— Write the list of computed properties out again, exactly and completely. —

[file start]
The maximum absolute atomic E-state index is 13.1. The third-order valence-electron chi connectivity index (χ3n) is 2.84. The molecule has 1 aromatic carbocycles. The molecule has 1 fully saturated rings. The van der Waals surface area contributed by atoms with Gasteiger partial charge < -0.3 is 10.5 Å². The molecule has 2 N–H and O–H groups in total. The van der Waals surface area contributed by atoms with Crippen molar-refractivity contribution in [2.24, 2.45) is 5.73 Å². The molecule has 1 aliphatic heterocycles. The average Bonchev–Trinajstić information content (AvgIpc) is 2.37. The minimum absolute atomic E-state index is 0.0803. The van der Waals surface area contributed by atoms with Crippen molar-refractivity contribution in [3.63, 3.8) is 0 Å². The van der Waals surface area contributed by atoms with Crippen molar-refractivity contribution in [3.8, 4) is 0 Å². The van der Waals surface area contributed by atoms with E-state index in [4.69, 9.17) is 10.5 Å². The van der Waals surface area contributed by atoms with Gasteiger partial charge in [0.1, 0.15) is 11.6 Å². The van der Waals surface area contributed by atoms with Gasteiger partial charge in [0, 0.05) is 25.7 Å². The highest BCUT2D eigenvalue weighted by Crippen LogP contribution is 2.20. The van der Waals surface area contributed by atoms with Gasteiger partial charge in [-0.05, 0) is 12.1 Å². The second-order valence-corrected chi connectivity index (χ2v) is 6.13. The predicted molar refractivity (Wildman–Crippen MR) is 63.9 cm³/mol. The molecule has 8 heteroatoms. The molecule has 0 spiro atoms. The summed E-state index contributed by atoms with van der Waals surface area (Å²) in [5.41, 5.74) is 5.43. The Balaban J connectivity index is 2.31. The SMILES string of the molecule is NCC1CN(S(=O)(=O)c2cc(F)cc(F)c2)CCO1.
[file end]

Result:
The maximum absolute atomic E-state index is 13.1. The third-order valence-electron chi connectivity index (χ3n) is 2.84. The molecule has 1 aromatic carbocycles. The molecule has 1 fully saturated rings. The van der Waals surface area contributed by atoms with Gasteiger partial charge < -0.3 is 10.5 Å². The molecule has 2 N–H and O–H groups in total. The van der Waals surface area contributed by atoms with Crippen molar-refractivity contribution in [2.24, 2.45) is 5.73 Å². The molecule has 1 aliphatic heterocycles. The average Bonchev–Trinajstić information content (AvgIpc) is 2.37. The minimum absolute atomic E-state index is 0.0803. The van der Waals surface area contributed by atoms with Crippen molar-refractivity contribution in [3.63, 3.8) is 0 Å². The van der Waals surface area contributed by atoms with Crippen molar-refractivity contribution in [3.8, 4) is 0 Å². The van der Waals surface area contributed by atoms with E-state index in [4.69, 9.17) is 10.5 Å². The van der Waals surface area contributed by atoms with Gasteiger partial charge in [0.1, 0.15) is 11.6 Å². The van der Waals surface area contributed by atoms with Gasteiger partial charge in [0, 0.05) is 25.7 Å². The highest BCUT2D eigenvalue weighted by Crippen LogP contribution is 2.20. The van der Waals surface area contributed by atoms with Gasteiger partial charge in [-0.05, 0) is 12.1 Å². The second-order valence-corrected chi connectivity index (χ2v) is 6.13. The predicted molar refractivity (Wildman–Crippen MR) is 63.9 cm³/mol. The molecule has 8 heteroatoms. The molecule has 0 spiro atoms. The summed E-state index contributed by atoms with van der Waals surface area (Å²) in [5.41, 5.74) is 5.43. The Balaban J connectivity index is 2.31. The SMILES string of the molecule is NCC1CN(S(=O)(=O)c2cc(F)cc(F)c2)CCO1.